I have lived my life around the world, but I’ve never really left Wales
My family’s roots have always been in Wales, where I grew up in Cardigan. My dad was an agricultural engineer, so his job took us abroad a lot. We would go away for a year or two, and then return to Wales. My dad is a fluent Welsh speaker, and my mum is German. I learnt Welsh as a second language at school, and dad spoke Welsh to us when we were living in Indonesia and all over the world – it is crazy how languages follow you around.
Today, I am back and forth all the time. I have never left the nation in that sense, and I made sure that my three children were born here because it mattered to me greatly. Having a German mother was my main influence growing up, even though the majority of our time growing up was in Wales. I always thought I would live in Germany or somewhere else in the world. However, the older I have become, the more I realise there is nowhere else in the world I would rather be. Having grown up in a lot of places and experienced other cultures, I don’t think it can get any better than being in Wales.
The sense of community in Wales fuels inclusivity and opportunity
To me, Wales has a unique ‘creative’ feeling about it in every aspect, from the language to the geography. It’s one of the most poetic countries, so it’s hard not to be affected by this ‘feeling’ if you live there.
The landscape is populated by lots of villages where community sits at the heart. I think this creates inclusivity, and this sense of community extends into towns and cities, making the whole country feel familiar and unintimidating. This relaxed feeling brings out the creativity in people more.
Anyone looking to embrace their sense of creativity in the nation will experience a lot of encouragement and a welcome from the community. This culture, combined with the possibilities of the modern world, is creating some fantastic opportunities for a balance of work and life.
In my view, creativity is just a way of being. I believe everyone is creative in different ways. Spreadsheets might not be my idea of creativity, but to others they are masterpieces. I don’t think the word creative should solely apply to the arts.
Some friends of mine have set up a gin company, In The Welsh Wind, in Tan-y-groes, and when I visited recently seeing the scale of their operation was incredible. Their label designer, for example, has moved to Wales to raise his family, and completes jobs for clients all over the world anywhere in the world from his home.
These kind of creative opportunities are growing all of the time. One of my earlier jobs was as an in-house producer for Howies, an outdoor, skateboard and bike clothing brand in Cardigan. The office was full of all kinds of creative people, from clothing designers to graphic designers, customer service, PR and accountants - all together on one floor. The environment had a great energy.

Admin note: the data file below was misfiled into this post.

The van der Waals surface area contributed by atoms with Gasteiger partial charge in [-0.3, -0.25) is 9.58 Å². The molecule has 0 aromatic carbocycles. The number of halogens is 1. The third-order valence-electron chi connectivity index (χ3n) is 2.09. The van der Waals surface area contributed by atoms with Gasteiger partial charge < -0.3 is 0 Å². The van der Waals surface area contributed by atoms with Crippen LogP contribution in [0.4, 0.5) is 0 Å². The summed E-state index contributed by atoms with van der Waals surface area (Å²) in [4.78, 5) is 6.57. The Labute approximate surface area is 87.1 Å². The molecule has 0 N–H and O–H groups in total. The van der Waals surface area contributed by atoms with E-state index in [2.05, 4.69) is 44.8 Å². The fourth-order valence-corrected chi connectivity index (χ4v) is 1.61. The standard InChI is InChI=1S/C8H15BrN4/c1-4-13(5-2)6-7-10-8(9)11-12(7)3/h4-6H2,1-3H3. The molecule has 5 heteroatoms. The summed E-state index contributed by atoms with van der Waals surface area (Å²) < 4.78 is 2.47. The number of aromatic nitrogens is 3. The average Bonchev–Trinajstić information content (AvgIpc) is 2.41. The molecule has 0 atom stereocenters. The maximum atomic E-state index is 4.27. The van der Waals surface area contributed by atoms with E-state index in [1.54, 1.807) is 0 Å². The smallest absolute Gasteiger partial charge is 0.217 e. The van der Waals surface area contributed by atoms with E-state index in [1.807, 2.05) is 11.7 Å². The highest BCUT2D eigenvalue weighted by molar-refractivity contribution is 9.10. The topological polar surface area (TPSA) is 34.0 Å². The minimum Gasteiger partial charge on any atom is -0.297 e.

I met the owners while I was managing a cafe in town - Ultracomida - where they would pop in for lunch every week, along with most of the team. The convivial atmosphere led to a job opportunity with them at a time of life where I also wanted a change. I'd had no prior experience in producing, but getting the job came down to having strong organisation and communicating skills. I still think it's brilliant that a business like this is willing to take people on with core skills, and train them to develop the specifics while they're on the job.
Growing up near Cardigan, I never thought jobs like this would be possible in my local town. Now, I really think every town in Wales has great opportunities, you just have to seek them out.
You can find a sense of creativity in Wales that is hard to replicate elsewhere
Living in Wales offers you something that other countries don’t give you from a creative standpoint – for me, that comes from the fact the population density is lower than other developed countries, and the people that you do meet are fascinating. This country has a unique ‘creative’ feeling about it in every aspect - from the language to the geography. It is one of the most poetic countries, and it’s hard not to be affected by this feeling if you live there.
Whatever factor has attracted people to come to the nation, there’s something very encouraging about the Welsh people, and being here brings this quality out in everyone. I can’t imagine there are many places in the world that feel as open to creativity as Wales.
Ultimately, for me Wales is a place of great opportunity and it gives me space to breathe. It’s just such a beautiful, unspoilt country. The coastline is so extensive compared to the size of the country, and this is greatly inspiring for my painting work. Nothing comforts me more than a calm sky, and that’s because of my roots in Cardigan!